National Pie Day:
A celebration lasting the entire day of January 23rd annually, is a day devoted to one of the most delicious, versatile, and ubiquitous foods in the US- pies. We have days honoring important things in our lives, so why not honor the slices of goodness which have pleased our taste buds since time immemorial?
|2022||23rd January||Sunday||United States|
|2023||23rd January||Monday||United States|
|2024||23rd January||Tuesday||United States|
Related: Other National Days Celebrated on January 23rd:
Why National Pie Day?
Pies are sweet; pies are savory; they can be vegan; they can have meat! Pies are probably one of the most versatile foods we’ve come across. They’re easy to cook, and you can probably cook a different sort of pie every day for months before getting bored of pies. If you think they’re diverse in just the way they’re filled, I’m not sorry to say you’re wrong. According to the American Pie council, the world thinks so as well- 186 million units of pies are sold every year in US grocery stores!
If we look at the crust, there can be a single crust (with a single pastry of goodness lining the baking dish below the filling), and the top is left open. Whereas the top crust fits the conventional mental image of a pie where the top is covered in pastry as well. All those pies with a soft or flaky looking, golden-brown crust, either plain or with intricate patterns (dripping with butter and ice cream in some recipes), are examples of top crust pies.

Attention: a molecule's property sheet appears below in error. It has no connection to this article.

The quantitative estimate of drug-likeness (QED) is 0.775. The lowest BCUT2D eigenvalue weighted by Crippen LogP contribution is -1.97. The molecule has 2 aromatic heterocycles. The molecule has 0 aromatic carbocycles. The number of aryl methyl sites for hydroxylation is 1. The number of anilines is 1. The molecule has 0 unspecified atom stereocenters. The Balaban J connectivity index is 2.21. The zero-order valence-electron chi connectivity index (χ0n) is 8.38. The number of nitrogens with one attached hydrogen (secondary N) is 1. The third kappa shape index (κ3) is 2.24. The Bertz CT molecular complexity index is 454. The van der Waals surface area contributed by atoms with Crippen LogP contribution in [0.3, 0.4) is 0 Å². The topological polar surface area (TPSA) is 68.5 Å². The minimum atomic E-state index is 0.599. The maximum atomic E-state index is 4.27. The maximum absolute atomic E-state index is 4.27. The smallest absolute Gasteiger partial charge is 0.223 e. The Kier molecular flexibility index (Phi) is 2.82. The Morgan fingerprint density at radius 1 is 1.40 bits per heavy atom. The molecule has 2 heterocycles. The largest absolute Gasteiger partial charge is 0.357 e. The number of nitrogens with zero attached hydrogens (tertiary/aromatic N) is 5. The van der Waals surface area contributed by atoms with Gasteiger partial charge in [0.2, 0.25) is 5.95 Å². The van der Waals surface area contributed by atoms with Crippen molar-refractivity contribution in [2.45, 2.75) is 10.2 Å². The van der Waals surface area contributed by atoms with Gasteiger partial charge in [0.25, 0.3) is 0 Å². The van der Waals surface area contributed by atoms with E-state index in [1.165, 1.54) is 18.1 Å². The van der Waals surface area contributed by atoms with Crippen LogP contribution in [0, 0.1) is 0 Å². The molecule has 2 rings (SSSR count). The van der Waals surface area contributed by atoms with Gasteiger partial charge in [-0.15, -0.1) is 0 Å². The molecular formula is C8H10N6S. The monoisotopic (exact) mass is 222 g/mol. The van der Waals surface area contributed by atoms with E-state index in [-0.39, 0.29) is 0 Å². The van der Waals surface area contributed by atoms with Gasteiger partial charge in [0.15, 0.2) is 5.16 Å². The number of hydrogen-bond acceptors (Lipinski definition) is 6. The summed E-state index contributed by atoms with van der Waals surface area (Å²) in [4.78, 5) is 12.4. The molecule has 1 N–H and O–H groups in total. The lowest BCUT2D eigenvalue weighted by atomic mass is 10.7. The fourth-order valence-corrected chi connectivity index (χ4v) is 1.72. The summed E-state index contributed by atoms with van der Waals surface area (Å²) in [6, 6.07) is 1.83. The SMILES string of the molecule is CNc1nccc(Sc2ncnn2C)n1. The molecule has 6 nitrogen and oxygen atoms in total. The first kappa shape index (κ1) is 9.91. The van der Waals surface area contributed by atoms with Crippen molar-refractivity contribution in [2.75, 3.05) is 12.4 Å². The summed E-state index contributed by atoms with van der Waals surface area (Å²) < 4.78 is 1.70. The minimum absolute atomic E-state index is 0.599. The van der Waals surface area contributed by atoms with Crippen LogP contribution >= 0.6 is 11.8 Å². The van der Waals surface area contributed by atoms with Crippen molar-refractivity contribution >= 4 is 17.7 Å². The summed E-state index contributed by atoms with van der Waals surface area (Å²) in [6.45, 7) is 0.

Usually, shortcrust pastry is used for the purpose, but that’s not all; it’s not necessary to restrict yourself to pastry pie crusts. Take a trick or two from cheesecakes and make a crust out of biscuits. Take those Thanksgiving leftovers and make a crust out of mashed potatoes (fill it with gallons of that sweet turkey and gravy, too!), or go simple and use bread crumbs. Anything is a pie if you try hard enough!
This diversity in the pie is linked to its conception. It’s theorized that the name “Pie” comes from the bird “magpie,” which collects anything and everything it’s its nest. In medieval times, pies contained whatever meat people could get their hands on, kind of like the stew’s history (another food quite frequently enjoyed in the States). The creation of dishes mainly relies on convenience and the resources available. Recipes that can make anything palatable are valued, and pie is one of them, which a certain versatility and simplicity never quite seen before. It’s just a filling enclosed in a crust! So simple, yet so special.
The Pie has quite a colorful history. There are records of chicken pie recipes and pie-like dessert preparations dating back to Pharaoh Ramesses II’s time. These proto-pies were often like freeform crusty galettes, and the crust was of ground oats and barley with a dash of honey. This gradually developed into the pie we know and love thanks to the Greeks and the Romans.
Pies were made more to preserve the meat fillings and not to be delicious treats on their own, but evolution, of course, works on food as well. Ancient Greeks are credited for the use and development of small fruit-filled pastries, and the Romans are finally said to come up with the approach of baking covered meats in pastry which is quite like our modern-day approach of making savory meat pies. Roman pie dough uses rye flour with vegetable oils, most prominently olive oil.